OPPOSITION is growing to plans for a new nuclear power station in Oldbury on Severn.

Another round of public exhibitions on plans for the new site, which could have up to four huge cooling towers measuring between 70 and 200 metres high, was launched on Saturday and residents and local councillors turned out to see what the nuclear station might look like.

Shepperdine resident Reg Illingworth said: "There are now fairly significant objections from quite a number of people.

"People are really concerned about the whole scale of the thing and especially the height of the towers. There is a lot of opposition."

Details of plans for Oldbury, which was named last week as one of 10 preferred sites selected for the continued generation of nuclear power, have only just been released by Horizon Nuclear Power, which is the name being used by E.ON and RWE npower for the joint energy project.

Early proposals reveal the new nuclear power station could include up to three reactors, a park and ride for workers and a marine off-loading facility into the River Severn.

Up to 800 permanent jobs would be created at Oldbury as well as 5,000 posts during the construction project.

Cllr Barry Turner, chairman of Oldbury Parish Council, said: "There are a lot of local concerns about the proposals and some people would rather not have a power station at all.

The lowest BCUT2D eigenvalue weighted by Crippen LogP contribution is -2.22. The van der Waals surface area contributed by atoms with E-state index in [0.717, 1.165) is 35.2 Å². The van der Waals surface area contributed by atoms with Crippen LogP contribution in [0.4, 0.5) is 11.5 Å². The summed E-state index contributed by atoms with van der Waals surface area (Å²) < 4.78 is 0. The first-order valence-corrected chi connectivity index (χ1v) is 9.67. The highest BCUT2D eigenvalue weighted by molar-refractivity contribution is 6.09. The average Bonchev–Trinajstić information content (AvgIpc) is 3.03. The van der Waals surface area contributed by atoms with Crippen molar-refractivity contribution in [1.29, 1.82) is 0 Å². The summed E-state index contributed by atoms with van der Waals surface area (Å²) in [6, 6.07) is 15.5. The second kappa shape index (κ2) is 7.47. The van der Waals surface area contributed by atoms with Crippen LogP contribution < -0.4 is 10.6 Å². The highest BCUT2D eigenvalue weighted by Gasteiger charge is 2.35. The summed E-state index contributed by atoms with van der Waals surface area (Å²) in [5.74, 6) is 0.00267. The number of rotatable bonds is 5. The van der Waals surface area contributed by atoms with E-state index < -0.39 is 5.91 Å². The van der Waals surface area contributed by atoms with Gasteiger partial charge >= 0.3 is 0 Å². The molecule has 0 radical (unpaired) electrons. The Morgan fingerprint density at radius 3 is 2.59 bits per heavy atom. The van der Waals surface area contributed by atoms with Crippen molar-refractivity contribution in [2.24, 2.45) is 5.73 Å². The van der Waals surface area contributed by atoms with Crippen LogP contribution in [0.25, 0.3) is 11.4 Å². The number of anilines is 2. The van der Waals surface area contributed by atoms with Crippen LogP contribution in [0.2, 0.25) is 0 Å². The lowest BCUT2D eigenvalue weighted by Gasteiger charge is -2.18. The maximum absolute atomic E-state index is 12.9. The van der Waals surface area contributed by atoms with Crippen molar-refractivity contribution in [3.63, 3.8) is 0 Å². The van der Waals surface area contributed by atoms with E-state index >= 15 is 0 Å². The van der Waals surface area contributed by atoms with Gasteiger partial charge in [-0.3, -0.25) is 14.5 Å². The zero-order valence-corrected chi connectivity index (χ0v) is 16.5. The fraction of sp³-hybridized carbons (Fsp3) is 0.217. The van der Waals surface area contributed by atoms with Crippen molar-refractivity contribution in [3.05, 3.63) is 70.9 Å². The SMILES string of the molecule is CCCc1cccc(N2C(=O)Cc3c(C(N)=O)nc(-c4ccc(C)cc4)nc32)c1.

"The areas around Shepperdine would feel the most impact from this and there is no doubt it would change some people’s way of life if it goes ahead. We must not underestimate the strength of feeling locally."

The displays which are being used in the public exhibitions also include a preliminary report on the potential environmental impacts of a new nuclear plant at Oldbury, known as an Environmental Impact Assessment (EIA) Scoping Report, as well as potential reactor designs, cooling towers and some illustrative layouts for the site.

Tim Proudler, planning and consents manager from E.ON, said: "The Scoping Report allows us to share our views on the likely key environmental impacts of a new plant.

"Any feedback that we receive on this information will help us in the preparation of the Environmental Impact Assessment that would accompany any formal planning application further down the line."

Members of the public can view copies of the EIA Scoping Report at the public exhibitions. Copies are also available online at www.eon-uk.com/oldbury Exhibitions still to take place include The Old Town Hall, High Street, Stroud, today (12-8pm), Cossham Hall, Thornbury, on Saturday, November 28 (10am-6pm), Lydney Town Hall, High Street, Lydney, on Tuesday, December 1 (12-8pm) and Drill Hall, Lower Church Street, Chepstow, on Thursday, December 3 (12-3pm).

Residents of Oldbury and Shepperdine are organising a lecture next Wednesday, December 2 (7pm) at Oldbury Memorial Hall as part of the Oldbury Lecture Series, which they hope will educate people on nuclear power. The event will include a talk from Sue D’Arcy who believes there was a link between the Sellafield reprocessing plant in Cumbria and her six-year-old daughter Gemma’s death from leukaemia in 1990.